1. Companies on the hook for cleaning up the Portland Harbor Superfund site are facing civil penalties. The U.S. Environmental Protection Agency says the companies used “incorrect or misleading information” in a report on the risk people face by eating contaminated Willamette River fish. EPA officials said in a June 22 letter that portions of the report from the Lower Willamette Group (made up of 12 harbor companies) were so confusing that the feds had to rewrite them. The EPA says the penalties—from $500 to $5,000 a day—will add up unless the companies produce a report of “acceptable quality.” The Lower Willamette Group replied June 29 it believes the report is fine but it will need more time to address the EPA’s concerns. Read the letters at wweek.com.
  1. Despite the lawsuits piling up over the Columbia River Crossing, the next mayor of Portland might play an even bigger role in the fate of the $3.5 billion project than backers acknowledge. The Oregon Supreme Court affirmed last week that Metro lacked authority to grant land-use approval of the bridge, which is outside the urban growth boundary. Metro had tried to jam approval through anyway. The final land-use decision could fall to the Portland City Council. Mayoral candidate Rep. Jefferson Smith (D-Portland) opposes the CRC. Former City Commissioner Charlie Hales, while less definitive, wants a smaller project.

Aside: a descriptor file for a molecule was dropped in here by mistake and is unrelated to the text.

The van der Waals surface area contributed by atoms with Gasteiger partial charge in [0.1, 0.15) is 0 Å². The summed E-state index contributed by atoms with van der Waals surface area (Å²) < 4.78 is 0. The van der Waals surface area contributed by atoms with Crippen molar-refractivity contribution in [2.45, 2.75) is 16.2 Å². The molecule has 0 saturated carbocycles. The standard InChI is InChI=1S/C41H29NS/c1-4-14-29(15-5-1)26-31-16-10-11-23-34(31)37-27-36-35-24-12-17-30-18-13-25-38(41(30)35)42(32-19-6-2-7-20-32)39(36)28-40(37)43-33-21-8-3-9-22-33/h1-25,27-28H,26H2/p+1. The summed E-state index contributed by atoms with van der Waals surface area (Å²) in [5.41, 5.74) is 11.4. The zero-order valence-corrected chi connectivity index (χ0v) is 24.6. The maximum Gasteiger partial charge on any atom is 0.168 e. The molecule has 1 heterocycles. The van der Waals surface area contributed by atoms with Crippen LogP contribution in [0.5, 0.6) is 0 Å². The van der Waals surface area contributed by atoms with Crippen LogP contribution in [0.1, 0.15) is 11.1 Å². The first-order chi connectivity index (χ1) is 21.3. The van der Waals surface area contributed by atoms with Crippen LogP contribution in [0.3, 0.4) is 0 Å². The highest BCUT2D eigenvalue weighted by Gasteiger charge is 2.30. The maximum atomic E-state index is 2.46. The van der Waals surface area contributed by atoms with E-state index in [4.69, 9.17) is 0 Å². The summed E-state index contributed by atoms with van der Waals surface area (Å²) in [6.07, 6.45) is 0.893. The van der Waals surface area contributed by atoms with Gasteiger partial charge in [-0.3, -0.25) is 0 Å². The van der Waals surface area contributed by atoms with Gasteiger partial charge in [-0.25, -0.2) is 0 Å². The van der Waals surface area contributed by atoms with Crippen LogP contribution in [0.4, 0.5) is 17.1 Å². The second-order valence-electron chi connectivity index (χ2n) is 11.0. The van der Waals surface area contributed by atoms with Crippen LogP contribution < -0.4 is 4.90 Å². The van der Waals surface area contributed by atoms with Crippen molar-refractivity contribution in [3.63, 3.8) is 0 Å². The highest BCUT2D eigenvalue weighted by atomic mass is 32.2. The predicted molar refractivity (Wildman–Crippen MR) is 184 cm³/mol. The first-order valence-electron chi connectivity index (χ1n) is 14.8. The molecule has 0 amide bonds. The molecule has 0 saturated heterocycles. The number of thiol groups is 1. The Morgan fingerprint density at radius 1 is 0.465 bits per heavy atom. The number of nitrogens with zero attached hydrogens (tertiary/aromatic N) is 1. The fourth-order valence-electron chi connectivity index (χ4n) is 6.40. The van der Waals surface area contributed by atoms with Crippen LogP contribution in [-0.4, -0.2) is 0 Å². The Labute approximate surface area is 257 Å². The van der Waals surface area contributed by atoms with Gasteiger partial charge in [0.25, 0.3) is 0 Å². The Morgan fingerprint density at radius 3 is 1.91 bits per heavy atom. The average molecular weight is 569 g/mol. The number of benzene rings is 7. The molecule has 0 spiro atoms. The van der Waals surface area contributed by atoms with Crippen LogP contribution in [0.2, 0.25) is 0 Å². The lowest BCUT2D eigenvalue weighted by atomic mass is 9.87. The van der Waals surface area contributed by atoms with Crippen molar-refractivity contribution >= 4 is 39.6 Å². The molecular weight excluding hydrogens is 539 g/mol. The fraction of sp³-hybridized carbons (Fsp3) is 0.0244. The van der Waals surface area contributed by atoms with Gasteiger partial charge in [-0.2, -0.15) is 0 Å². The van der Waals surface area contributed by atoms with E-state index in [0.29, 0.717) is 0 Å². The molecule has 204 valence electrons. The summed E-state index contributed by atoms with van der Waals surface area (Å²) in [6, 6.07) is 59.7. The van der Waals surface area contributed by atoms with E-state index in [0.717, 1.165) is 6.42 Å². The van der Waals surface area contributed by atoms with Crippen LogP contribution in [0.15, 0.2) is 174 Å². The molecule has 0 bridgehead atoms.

1. The chief petitioner for an initiative to legalize marijuana is fighting a $65,000 civil penalty levied by Secretary of State Kate Brown over signature-gathering violations. Robert Wolfe says he gave testimony in the civil case against him unaware that the Oregon Department of Justice had launched a parallel criminal case. He says the state should have told him about the investigation and allowed him to assert his right against self-incrimination. Instead, Wolfe learned about the case from a June 28 report on wweek.com, which noted that Wolfe’s pot-legalization group, Citizens for Sensible Law Enforcement, bought $53,000 in radio ads to help elect Attorney General Ellen Rosenblum, whose office is conducting the criminal case.
  1. U.S. Rep. Peter DeFazio wants to end conflicts of interests among directors of Federal Reserve banks—which bailed out private banks with more than $1 trillion in taxpayer-guaranteed loans from 2007 to 2010. An October 2011 Government Accountability Office report found 18 reserve bank directors—more than one in four—were affiliated with banks that took the government bailouts. DeFazio’s bill mirrors one by U.S. Sen. Bernie Sanders (I-Vt.) to forbid Federal Reserve employees or board members from holding any investment in any company they regulate, “without exception.”